A growing cluster of entrepreneurs is seeding prospects for a new global “blue economy,” and this week it drew a crowd in Alaska. Marine technology experts met at the Dena’ina Center in Anchorage as part of the Oceans ’17 conference and to kick off a competition that will continue into October.

The theme of the Sept. 18-21 conference was “Our Harsh and Fragile Ocean” and it focused on how modern technology and traditional knowledge can combine to tackle such issues as climate change, increased Arctic vessel traffic, energy extraction and the new blue economy.

“Globally, the oceans are being viewed as the last economic frontier. There is huge potential to develop the oceans in a socially, environmentally and economically sustainable way, and our hope is that Alaska becomes a leader in this blue economy,” said Joel Cladouhos, director of Alaska’s Ocean Cluster Initiative, a collaboration of the Bering Sea Fishermen’s Association, the College of Fisheries and Oceans Science at University of Alaska at Fairbanks and the Global Entrepreneurs Institute at the University of Alaska at Anchorage.

Ocean Clusters are modeled after a concept that began in Iceland in the 1970s to create an economic ecosystem and connect startup people with a common goal.

“We’re all familiar with marine ecosystems, but an economic ecosystem involves innovators and entrepreneurs and educators to create a foundation to grow businesses, innovate new products and grow from the bottom up,” Cladouhos explained.
“Blue growth” is defined as the application and commercialization of new technologies and innovation to fisheries and marine science and engineering. It is said to be the one of the fastest growing global sectors and is expected to triple in value to $3 trillion by 2030 (measured as marine based industrial contribution to economic output and employment).

This is Alaska’s first time hosting the global event of the Marine Technology Society and the Institute of Electrical and Electronics Engineers. Founded in 1884 by a group that included Thomas Edison and Alexander Graham Bell, the institute describes itself as “the world’s largest technical professional organization for the advancement of technology for the benefit of humanity.”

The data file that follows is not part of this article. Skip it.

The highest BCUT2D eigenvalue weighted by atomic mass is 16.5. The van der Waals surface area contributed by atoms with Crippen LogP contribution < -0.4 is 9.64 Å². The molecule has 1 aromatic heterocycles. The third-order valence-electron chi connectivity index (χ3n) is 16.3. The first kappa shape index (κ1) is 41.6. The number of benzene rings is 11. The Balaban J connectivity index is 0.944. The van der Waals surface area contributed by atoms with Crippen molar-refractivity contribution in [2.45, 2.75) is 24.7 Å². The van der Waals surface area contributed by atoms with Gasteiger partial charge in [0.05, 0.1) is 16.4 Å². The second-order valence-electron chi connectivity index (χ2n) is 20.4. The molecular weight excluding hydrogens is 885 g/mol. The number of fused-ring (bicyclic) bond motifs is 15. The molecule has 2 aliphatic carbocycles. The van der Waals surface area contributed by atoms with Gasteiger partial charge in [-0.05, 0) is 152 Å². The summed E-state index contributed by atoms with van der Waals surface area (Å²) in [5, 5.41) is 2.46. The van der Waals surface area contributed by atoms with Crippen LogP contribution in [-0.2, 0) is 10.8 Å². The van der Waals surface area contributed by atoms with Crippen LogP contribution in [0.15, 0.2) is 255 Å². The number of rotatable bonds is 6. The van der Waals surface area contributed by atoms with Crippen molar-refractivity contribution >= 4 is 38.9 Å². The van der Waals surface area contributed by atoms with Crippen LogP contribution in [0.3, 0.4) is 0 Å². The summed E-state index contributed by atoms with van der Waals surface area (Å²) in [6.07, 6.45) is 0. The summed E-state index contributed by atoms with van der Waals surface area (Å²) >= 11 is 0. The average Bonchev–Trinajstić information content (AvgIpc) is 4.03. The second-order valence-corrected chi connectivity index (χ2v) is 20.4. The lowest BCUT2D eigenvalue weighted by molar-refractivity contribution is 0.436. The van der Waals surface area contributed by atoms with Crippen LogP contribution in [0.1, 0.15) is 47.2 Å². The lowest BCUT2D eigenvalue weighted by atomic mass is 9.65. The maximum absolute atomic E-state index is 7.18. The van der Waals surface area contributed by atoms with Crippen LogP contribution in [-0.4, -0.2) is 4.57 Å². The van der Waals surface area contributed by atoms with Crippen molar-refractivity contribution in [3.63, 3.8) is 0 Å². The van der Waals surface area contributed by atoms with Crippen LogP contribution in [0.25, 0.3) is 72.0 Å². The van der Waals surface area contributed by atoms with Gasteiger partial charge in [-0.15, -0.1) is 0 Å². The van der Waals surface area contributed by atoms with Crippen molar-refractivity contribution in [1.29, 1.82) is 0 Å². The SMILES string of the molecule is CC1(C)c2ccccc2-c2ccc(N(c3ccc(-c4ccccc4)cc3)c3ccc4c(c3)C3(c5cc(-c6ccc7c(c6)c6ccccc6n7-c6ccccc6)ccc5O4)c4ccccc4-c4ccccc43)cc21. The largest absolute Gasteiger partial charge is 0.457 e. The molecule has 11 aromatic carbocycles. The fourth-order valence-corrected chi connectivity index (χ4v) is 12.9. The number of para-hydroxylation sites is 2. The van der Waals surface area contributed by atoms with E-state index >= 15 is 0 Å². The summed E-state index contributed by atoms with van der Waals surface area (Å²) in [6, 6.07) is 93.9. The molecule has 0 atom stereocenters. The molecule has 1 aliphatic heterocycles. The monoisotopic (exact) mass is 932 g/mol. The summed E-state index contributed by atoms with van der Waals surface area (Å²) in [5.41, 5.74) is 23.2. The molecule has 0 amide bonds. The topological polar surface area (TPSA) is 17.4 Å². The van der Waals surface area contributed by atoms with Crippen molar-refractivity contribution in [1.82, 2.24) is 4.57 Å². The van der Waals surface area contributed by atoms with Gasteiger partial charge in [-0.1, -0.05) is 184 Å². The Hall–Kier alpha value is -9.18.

For Alaska, the blue economy includes traditional sectors — such as fisheries, oil and gas, mariculture, coastal tourism and transportation — as well as new arenas, like robotics, biofuels, undersea drones, renewable energy and marine biotechnology.

The ocean visionaries project such blue ventures for Alaska would boost the state’s economy by 50,000 jobs and $3 billion in wages by 2040.

“Alaska holds over half the nation’s coastline and a third of the U.S. exclusive economic zone. There is huge potential to develop our oceans in a socially, environmentally and economically sustainable way,” Cladouhos said. “It’s time for Alaska to get on board with the blue economy because it has the potential to be bigger than oil and gas if we have the appropriate long-term strategy.”

Following Oceans ’17, a first-ever Ocean Technology Innovation Sprint will kick off on Oct. 7. OTIS is based on the Google Ventures Sprint that engages interdisciplinary teams to create prototype solutions to problems over five days within a three-week period.

“The sprint process works very well and is used by many corporations. It has not been tried anywhere else in the world and is an Alaska innovation, very cutting edge,” said Nigel Sharp, Global Entrepreneur in Residence at the Business Enterprise Institute at the University of Alaska Anchorage.

Applicants can apply to be in a pool of 30 Alaskans to make up teams that will go through an iteration of a product cycle in one of nine blue growth areas. Top prize is a trip to BlueTech Week in San Diego.

“No experience needed. Just a passion and willingness to share ideas,” is the OTIS logo.

“Hopefully it will start a movement that allows Alaska to get a foothold into the global ocean economy and show we are a base for innovation and ideas,” Sharp said.

Alaskans can apply to the Sprint at www.otis.blue through Tuesday, Sept. 26.

Laine Welch is an independent Kodiak, Alaska-based fisheries journalist. Click here to send her an email.

Join the Conversation